As I traveled from conference to conference this spring, I had a opportunity to catch up on some reading. One book I finished was from Kristen Swanson called Professional Learning in the Digital Age: The Educator’s Guide to User-Generated Learning*. This was a relatively short book, weighing in at 112 pages spread over five chapters and five appendices.
Swanson’s message focused on the curation, reflection, and contribution of user-generated content in support of learning. This is a very similar message of Seek – Sense – Share outlined by Harold Jarche.
Each chapter, Swanson begins and ends with a story about an educator who leverages technology in support of personal learning. She also finishes the chapter with a list of tasks for the reader to complete. These are typically three to four items such as creating a Twitter account, following thought leaders on Twitter, etc.
In the first chapter, Swanson introduces the idea of user-generated learning. She ties this idea to adult learning theories and the growth of online learning. She stresses the point that we have the opportunity to learn anytime, anywhere, and from anybody and that learning should be a continuous part of professional development for an educator.
Over the next four chapters, Swanson concentrates on her main points of curation, reflection, and contribution. Curation is addressed in chapters two and three.
Swanson begins her chapter on curation by noting that curating is not a new idea. Educators have been collecting materials in support of learning since the beginning of the teaching profession. Only now, digital collecting and curating can be so much more powerful. Swanson describes the process and tools she uses for curating.
Swanson also stresses the importance of assigning meaning to curated items by evaluating them, organizing them, and interacting with them. She advocates having actual conversations with bloggers and becoming part of the knowledge base.
In chapter three, Swanson discusses the importance of monitoring and shaping your digital footprint. If you do not control your brand, someone else will. She illustrated this concept with a story about someone who was tagged in a photo, yet, managed to shape their digital footprint to deemphasize the negative photo. This was primarily accomplished by participating in the digital task of curation, reflection, and contribution.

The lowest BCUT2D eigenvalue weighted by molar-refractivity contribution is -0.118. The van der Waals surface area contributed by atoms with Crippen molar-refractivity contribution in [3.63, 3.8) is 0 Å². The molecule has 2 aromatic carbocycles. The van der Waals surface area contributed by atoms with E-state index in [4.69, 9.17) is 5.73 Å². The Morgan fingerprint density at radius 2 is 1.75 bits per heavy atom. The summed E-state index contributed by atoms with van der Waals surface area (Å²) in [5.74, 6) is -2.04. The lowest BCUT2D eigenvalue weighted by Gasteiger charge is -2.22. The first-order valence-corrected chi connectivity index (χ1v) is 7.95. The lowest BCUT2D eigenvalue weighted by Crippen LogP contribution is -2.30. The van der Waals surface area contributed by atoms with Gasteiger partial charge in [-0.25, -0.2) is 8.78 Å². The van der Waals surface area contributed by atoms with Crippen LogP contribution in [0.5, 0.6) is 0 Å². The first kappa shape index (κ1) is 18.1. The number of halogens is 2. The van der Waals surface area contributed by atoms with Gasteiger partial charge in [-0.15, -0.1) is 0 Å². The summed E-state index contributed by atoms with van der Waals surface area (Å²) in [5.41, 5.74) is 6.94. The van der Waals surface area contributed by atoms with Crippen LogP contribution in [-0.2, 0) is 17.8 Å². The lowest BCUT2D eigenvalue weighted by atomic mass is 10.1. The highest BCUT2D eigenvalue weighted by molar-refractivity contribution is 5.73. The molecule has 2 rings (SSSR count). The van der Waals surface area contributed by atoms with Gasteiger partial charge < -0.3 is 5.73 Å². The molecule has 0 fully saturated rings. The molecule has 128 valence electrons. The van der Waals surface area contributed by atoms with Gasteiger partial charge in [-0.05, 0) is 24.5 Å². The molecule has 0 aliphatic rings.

In chapter four, Swanson introduced the essential topic of reflection. This is in line with Jarche’s sense making. It is taking the time to review collected materials and assigning personal meaning. Swanson discusses a number of different ways to do this as well as reasons why. Reflection can be very private and done with journaling or be very public through blogging. She advocates for public so that others can benefit from what you learned.
In this last chapter, Swanson discusses the importance of contributing or giving back to the community. It is about raising the level of others as they learn through curation, reflection, and contribution. She provides a number of ways to contribute from Twitter to Twitter chats to online Webinars. She also suggests face-to-face events as a means of learning and sharing.
Throughout the book, Swanson includes many examples of digital leaders leveraging social media tools for professional development. These samples provide great examples of curation, reflection, and contribution.
- Aggregation tools
- Top Ten Twitter Follows
- Top ten Educational Blogs to Follow
- Organizing (Tagging) Inside Online Services
- Kristen’s Top Five Blogging Tips
Not only does Swanson list tools, but she also provides details for using various tools or reasons for connecting with various digital leaders. She talks from experience and her guidance is sound.
This book was a very quick read but it had a wealth of information. For any educator interested in getting started in curation and personal learning environments, I could recommend this book as a primer to get started. I personally have been involved in this topic for a long time, but I also walked away with new ideas.
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